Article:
Potential role of high molecular weight hyaluronan in the anti-Candida activity of human oral epithelial cells

Med Mycol. 2007 Feb;45(1):73-9. doi: 10.1080/13693780601039607.


Candida albicans is both a commensal and a pathogen in the oral mucosa. Previous studies have indicated that epithelial cell-associated carbohydrate moiety can inhibit C. albicans growth. In the present study, the mechanisms by which epithelial cells inhibit Candida growth were studied by examining the effect of hyaluronan (HA). A coculture of C. albicans and KB cells or COS-7 cells inhibited in vitro growth of the fungus by 50-87% at an effector-to-target (E:T) ratio of 80:1. Removing extracellular HA by hyaluronidase caused a significant decrease in the anti-Candida activity of the cells. In addition anti-Candida activity was observed at 1 micro g/ml HA (2000 kDa). The antifungal activity of extracellular HA was further studied by transiently transfecting COS-7 cells with human HSA1, HSA2, or HSA3 in order to produce high levels of extracellular HA. All of the transfectants inhibited C. albicans growth in vitro by 51-65% compared to 38% inhibition by the vector control (P<0.05). These results suggest that the anti-Candida activity of epithelial-cells is mediated by extracellular HA.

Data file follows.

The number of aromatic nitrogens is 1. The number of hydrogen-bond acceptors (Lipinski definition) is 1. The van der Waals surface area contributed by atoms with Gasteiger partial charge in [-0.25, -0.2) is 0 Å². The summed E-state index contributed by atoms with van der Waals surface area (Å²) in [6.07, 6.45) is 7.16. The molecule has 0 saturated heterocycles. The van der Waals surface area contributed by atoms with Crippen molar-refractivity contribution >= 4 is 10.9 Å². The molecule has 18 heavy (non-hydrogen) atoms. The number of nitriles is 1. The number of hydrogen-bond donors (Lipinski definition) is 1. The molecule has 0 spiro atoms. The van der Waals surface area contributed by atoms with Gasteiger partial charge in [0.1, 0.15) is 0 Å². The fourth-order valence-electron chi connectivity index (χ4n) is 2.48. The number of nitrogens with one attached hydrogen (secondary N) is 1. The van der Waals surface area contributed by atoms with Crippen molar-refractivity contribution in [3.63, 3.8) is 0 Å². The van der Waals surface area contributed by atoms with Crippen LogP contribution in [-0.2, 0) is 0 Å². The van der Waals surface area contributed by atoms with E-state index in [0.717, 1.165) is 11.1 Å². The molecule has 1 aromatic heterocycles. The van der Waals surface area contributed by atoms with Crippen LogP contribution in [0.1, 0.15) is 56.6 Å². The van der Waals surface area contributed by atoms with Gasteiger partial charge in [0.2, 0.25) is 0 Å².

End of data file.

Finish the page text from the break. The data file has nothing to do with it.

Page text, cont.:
MeSH terms

  • Animals
  • COS Cells
  • Candida albicans / growth & development*
  • Candidiasis / microbiology
  • Chlorocebus aethiops
  • Coculture Techniques
  • Epithelial Cells / immunology
  • Epithelial Cells / microbiology
  • Fibroblasts / immunology
  • Fibroblasts / microbiology
  • Humans
  • Hyaluronic Acid / deficiency
  • Hyaluronic Acid / genetics
  • Hyaluronic Acid / immunology*
  • Hyaluronoglucosaminidase / metabolism
  • Hyaluronoglucosaminidase / pharmacology
  • KB Cells
  • Mice
  • Mice, Inbred C57BL
  • Mice, Transgenic
  • Mouth Mucosa / cytology
  • Mouth Mucosa / immunology*
  • Mouth Mucosa / microbiology*
  • Transfection


  • Hyaluronic Acid
  • Hyaluronoglucosaminidase